What to Expect During Neoadjuvant Chemotherapy for Breast Cancer

Important considerations before and after treatment

Neoadjuvant therapy (NAT) refers to any systemic treatment of breast cancer, such as chemotherapy, prior to surgical removal of a breast tumor. The goal of NAT is to shrink a breast cancer tumor so that local resection is possible. This is in contrast to adjuvant chemotherapy, which is administered after surgery to kill any remaining cancer cells.

Studies show that neoadjuvant chemotherapy increases the likelihood of getting breast conservation therapy (such as lumpectomy), reduces morbidity (medical problems), and results in a better self-image.

Examples of neoadjuvant therapy include chemotherapy, radiation therapy, and hormone therapy.

This article will discuss what you need to know about preoperative chemotherapy cancer treatment and why it may be a good option for you.

Chemotherapy infusion

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Purpose of Neoadjuvant Chemotherapy

All systemic therapy given for non-metastatic, invasive breast cancer is intended to reduce the risk of your cancer returning. But the purpose of administering it prior to surgery is to shrink your tumor or stop the spread of cancer to make surgery less invasive and more effective.

This process, called downstaging, may make it possible for you to have less extensive surgery on the breast and/or axilla (armpit), especially for those with large tumors. By having the size of the tumor reduced, you may become a candidate for surgical resection or breast-conserving surgery rather than mastectomy.

Neoadjuvant chemotherapy has also been shown to improve cosmetic outcomes and reduce postoperative complications such as lymphedema, particularly in those who undergo breast reconstruction surgery.

Up to half of the patients undergoing neoadjuvant treatment may become suitable candidates for breast conservation rather than mastectomy.

One systematic review of neoadjuvant chemotherapy for operable breast cancer found that those who received chemotherapy before surgery had a lower mastectomy rate than those undergoing some surgical procedure before being given chemotherapy.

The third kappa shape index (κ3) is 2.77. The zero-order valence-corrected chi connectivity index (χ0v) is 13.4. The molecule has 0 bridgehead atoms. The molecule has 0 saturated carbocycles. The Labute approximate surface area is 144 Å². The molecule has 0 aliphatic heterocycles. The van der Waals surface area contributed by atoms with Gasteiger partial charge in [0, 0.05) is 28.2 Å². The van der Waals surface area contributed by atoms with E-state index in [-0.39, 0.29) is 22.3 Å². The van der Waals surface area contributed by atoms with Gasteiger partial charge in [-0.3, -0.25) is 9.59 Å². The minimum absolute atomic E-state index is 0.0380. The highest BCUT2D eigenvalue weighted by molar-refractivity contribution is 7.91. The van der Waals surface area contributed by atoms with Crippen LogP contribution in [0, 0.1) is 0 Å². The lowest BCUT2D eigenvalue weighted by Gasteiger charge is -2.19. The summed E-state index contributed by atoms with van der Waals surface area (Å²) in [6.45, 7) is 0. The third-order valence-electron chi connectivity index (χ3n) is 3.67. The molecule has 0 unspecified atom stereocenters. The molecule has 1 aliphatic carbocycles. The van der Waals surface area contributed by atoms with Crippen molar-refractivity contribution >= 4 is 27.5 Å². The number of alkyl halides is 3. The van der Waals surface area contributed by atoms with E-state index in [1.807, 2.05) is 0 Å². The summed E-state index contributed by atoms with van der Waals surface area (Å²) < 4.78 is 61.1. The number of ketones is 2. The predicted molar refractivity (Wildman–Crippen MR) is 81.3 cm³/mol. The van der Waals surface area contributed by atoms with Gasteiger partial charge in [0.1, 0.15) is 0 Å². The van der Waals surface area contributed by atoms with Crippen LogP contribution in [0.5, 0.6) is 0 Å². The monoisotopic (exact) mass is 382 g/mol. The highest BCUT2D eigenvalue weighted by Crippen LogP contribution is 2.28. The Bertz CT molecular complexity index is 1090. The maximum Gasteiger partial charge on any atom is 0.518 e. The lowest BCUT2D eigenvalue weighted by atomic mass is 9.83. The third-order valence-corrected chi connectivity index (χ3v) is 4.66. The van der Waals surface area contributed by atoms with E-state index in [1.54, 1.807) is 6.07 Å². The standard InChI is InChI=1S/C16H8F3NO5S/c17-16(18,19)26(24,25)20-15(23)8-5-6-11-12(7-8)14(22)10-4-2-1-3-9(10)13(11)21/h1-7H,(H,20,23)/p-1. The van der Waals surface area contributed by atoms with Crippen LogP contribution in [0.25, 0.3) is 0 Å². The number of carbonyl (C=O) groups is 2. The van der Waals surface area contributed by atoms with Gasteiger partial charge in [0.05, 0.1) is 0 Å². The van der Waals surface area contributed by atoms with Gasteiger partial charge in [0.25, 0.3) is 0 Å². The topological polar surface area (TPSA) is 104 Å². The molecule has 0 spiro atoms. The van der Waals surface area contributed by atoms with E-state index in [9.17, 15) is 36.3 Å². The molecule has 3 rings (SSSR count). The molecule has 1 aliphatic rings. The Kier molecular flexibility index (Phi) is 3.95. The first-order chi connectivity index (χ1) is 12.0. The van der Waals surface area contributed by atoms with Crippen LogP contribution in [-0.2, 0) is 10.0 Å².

Risks and Contraindications

In general, if you are a candidate for adjuvant systemic therapy, you are a candidate for neoadjuvant chemotherapy. Patients with tumors that are small (less than 2 centimeters), low grade, or ER-positive/Her2-negative may not require systemic chemotherapy and therefore should undergo surgery first.

The people who benefit the most from NAT are:

  • Patients with locally advanced breast cancer, including triple-negative and inflammatory breast cancer
  • Patients with early stage breast cancer who present with larger breast tumors (greater than or equal to 2 centimeters) and chemo-responsive tumor markers (i.e., triple-negative, Her2-postive), who will benefit from downsizing for breast-conserving surgery
  • Patients who are not surgical candidates: If you have absolute or relative contraindications to surgery, such as advanced age, obesity, or multiple medical comorbidities, in the setting of hormone receptor-positive tumors (PR+/ER+), you should be considered for neoadjuvant endocrine therapy.

Before Therapy

A healthcare professional will perform a needle biopsy of your breast cancer tumor before NAT. Once your tumor's size, type, and extent are identified, you and your oncologist will determine the best course of action.

Most neoadjuvant chemotherapies are anthracycline- or taxane-based therapies. For HER2-positive tumors, neoadjuvant therapy usually includes a combination of chemotherapy and the HER2-targeted therapy drugs Herceptin (trastuzumab) and Perjeta (pertuzumab).

Chemotherapy and radiation may cause side effects like nausea, headache, vomiting, or fatigue. Fasting for a few days beforehand has been shown to limit these side effects. 


If you are a candidate for NAT, you will likely start chemotherapy, radiation, or hormone therapy soon after your diagnosis. The average length of treatment is six to eight weeks, but it may be longer if you have more extensive disease.

The type of therapy that you use depends on the type of breast cancer you have. Doctors often use neoadjuvant chemotherapy as a way to see if your cancer will respond to a particular medication. If the cancer does not respond to that drug, your doctor will use other drugs for treatment, which may prolong your treatment course.